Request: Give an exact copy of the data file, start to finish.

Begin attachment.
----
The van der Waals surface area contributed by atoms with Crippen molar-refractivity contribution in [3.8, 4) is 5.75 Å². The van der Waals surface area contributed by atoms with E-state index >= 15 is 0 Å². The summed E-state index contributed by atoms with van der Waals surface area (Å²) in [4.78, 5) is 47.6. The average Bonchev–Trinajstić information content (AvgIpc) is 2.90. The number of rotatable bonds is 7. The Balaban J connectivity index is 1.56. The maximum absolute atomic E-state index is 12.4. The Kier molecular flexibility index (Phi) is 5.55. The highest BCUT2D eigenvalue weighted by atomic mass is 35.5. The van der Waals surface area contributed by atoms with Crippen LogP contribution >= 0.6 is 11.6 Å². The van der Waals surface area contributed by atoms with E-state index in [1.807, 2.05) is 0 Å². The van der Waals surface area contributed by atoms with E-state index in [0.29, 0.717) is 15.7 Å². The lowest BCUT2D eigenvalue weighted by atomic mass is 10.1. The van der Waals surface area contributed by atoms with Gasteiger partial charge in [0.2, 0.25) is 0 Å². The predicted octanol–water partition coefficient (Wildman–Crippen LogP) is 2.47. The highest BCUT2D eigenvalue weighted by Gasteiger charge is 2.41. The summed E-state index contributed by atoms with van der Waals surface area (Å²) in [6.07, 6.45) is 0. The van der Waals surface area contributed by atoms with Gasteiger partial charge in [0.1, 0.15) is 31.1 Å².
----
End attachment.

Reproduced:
The van der Waals surface area contributed by atoms with Crippen molar-refractivity contribution in [3.8, 4) is 5.75 Å². The van der Waals surface area contributed by atoms with E-state index >= 15 is 0 Å². The summed E-state index contributed by atoms with van der Waals surface area (Å²) in [4.78, 5) is 47.6. The average Bonchev–Trinajstić information content (AvgIpc) is 2.90. The number of rotatable bonds is 7. The Balaban J connectivity index is 1.56. The maximum absolute atomic E-state index is 12.4. The Kier molecular flexibility index (Phi) is 5.55. The highest BCUT2D eigenvalue weighted by atomic mass is 35.5. The van der Waals surface area contributed by atoms with Crippen LogP contribution >= 0.6 is 11.6 Å². The van der Waals surface area contributed by atoms with E-state index in [1.807, 2.05) is 0 Å². The van der Waals surface area contributed by atoms with E-state index in [0.29, 0.717) is 15.7 Å². The lowest BCUT2D eigenvalue weighted by atomic mass is 10.1. The van der Waals surface area contributed by atoms with Gasteiger partial charge in [0.2, 0.25) is 0 Å². The predicted octanol–water partition coefficient (Wildman–Crippen LogP) is 2.47. The highest BCUT2D eigenvalue weighted by Gasteiger charge is 2.41. The summed E-state index contributed by atoms with van der Waals surface area (Å²) in [6.07, 6.45) is 0. The van der Waals surface area contributed by atoms with Gasteiger partial charge in [0.1, 0.15) is 31.1 Å².